You could call “Soul Surfer” a Christian film that got picked up by a mainstream distributor (Sony) or an inspirational mainstream film that was concocted with the “faith-based” audience partly or largely in view, after the fashion of“The Blind Side,” “Secretariat,” the “Chronicles of Narnia” series and so on. (For whatever it’s worth, the universe of Christian movie sites and bloggers seem to view it as the former.) While the Hamilton family’s religion runs through the story as an undercurrent, the movie’s only mouthpiece for official Christian theology is a youth counselor played (very clumsily) by country star Carrie Underwood. As Carolyn Arends, the film critic for the evangelical site Christianity Today, has noted, director Sean McNamara and his team of writers aren’t trying to preach the gospel to outsiders but to create a recognizable self-portrait for their target audience, “a reasonable approximation of daily American Christianity.”

However you want to categorize “Soul Surfer,” it’s going to make plenty of money, and should serve to remind those of us in the secular moviegoing public that the evangelical audience that emerged with Mel Gibson’s “Passion of the Christ” and the out-of-nowhere 2008 hit “Fireproof” hasn’t gone anywhere.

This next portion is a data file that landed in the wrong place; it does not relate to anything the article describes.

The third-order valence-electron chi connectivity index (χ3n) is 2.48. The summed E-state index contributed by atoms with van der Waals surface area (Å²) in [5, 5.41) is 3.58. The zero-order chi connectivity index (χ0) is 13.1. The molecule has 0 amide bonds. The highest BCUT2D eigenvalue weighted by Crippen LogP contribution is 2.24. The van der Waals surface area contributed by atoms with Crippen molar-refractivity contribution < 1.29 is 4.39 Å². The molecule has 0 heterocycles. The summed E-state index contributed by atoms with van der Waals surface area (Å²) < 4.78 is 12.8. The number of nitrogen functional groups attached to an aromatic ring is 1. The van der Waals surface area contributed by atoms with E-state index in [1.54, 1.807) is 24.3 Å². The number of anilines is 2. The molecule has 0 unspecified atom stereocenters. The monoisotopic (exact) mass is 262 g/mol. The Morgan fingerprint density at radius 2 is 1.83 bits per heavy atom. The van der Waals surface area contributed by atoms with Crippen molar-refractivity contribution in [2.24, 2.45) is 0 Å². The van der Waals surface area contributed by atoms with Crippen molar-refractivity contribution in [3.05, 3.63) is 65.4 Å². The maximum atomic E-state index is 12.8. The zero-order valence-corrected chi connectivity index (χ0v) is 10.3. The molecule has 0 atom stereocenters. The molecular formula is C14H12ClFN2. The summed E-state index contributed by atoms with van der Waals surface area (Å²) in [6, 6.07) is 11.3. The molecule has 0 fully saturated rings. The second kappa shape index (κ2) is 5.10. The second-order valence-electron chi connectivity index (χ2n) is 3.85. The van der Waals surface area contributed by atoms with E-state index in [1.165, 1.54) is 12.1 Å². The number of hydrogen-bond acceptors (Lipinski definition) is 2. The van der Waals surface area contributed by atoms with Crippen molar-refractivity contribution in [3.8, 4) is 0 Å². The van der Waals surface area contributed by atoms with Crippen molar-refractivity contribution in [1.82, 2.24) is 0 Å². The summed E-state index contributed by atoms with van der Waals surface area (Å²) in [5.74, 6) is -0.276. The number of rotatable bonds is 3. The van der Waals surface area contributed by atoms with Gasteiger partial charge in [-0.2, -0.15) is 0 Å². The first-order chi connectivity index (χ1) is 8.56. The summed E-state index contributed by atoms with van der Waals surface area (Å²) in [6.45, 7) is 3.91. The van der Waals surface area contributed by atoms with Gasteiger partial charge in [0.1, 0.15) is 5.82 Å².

Christian-identified viewers remain voraciously hungry for content, and even though the major studios all have marketing arms devoted to courting them, they still feel poorly served by the mainstream film industry and its addiction to violent, sexual and otherwise profane subject matter. (Dozens of Christian-oriented movies are made every year, but only a small fraction of them will reach general release.)

But do Christian-themed movies really have to be so bad?

Continue Reading

 

 

Faith ‘N’ Film Summit with Emmy Nominated Actor Corbin Bernsen (Psych), Writer Brian Bird (Not Easily Broken), and Producer Ken Wales (Amazing Grace)

Faith N Film Summit Panel includes Ken Wales: Producer of 2007 hit Amazing Grace ($32M)

LAS VEGAS, NV — The Faith ’N’ Film Summit will be held this Sunday (April 10)  on the eve of the National Association of Broadcasters Convention (NAB Show)–April 9-14. In partnership with the 168 Film Project (an incubator for filmmakers of faith for nearly a decade), the day long event boasts media leaders focused on the intersection of art and faith, who will share Hollywood storytelling and story-selling secrets for attracting audiences.

The Summit schedule includes a non-denominational worship service, a panel discussion, film screening, classes and networking opportunities for filmmakers, artists, church media professionals, pastors, youth leaders and ministries seeking excellent faith-based content. For complete Faith ‘N’ Film Summit Agenda Click here.